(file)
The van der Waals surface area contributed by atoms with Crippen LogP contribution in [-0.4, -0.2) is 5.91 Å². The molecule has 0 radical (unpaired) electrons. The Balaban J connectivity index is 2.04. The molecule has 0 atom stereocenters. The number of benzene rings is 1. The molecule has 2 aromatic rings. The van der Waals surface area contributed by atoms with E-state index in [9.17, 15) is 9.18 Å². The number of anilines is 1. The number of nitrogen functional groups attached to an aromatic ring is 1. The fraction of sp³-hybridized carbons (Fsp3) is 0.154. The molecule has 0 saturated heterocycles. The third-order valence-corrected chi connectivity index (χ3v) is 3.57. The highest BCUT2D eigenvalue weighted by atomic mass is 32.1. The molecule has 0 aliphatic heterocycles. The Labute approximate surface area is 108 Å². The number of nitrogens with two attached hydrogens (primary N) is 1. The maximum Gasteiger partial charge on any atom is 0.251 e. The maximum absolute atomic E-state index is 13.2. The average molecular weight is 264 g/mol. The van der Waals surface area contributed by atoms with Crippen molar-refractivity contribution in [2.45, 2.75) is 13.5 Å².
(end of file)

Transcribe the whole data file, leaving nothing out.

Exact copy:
The van der Waals surface area contributed by atoms with Crippen LogP contribution in [-0.4, -0.2) is 5.91 Å². The molecule has 0 radical (unpaired) electrons. The Balaban J connectivity index is 2.04. The molecule has 0 atom stereocenters. The number of benzene rings is 1. The molecule has 2 aromatic rings. The van der Waals surface area contributed by atoms with E-state index in [9.17, 15) is 9.18 Å². The number of anilines is 1. The number of nitrogen functional groups attached to an aromatic ring is 1. The fraction of sp³-hybridized carbons (Fsp3) is 0.154. The molecule has 0 saturated heterocycles. The third-order valence-corrected chi connectivity index (χ3v) is 3.57. The highest BCUT2D eigenvalue weighted by atomic mass is 32.1. The molecule has 0 aliphatic heterocycles. The Labute approximate surface area is 108 Å². The number of nitrogens with two attached hydrogens (primary N) is 1. The maximum Gasteiger partial charge on any atom is 0.251 e. The maximum absolute atomic E-state index is 13.2. The average molecular weight is 264 g/mol. The van der Waals surface area contributed by atoms with Crippen molar-refractivity contribution in [2.45, 2.75) is 13.5 Å².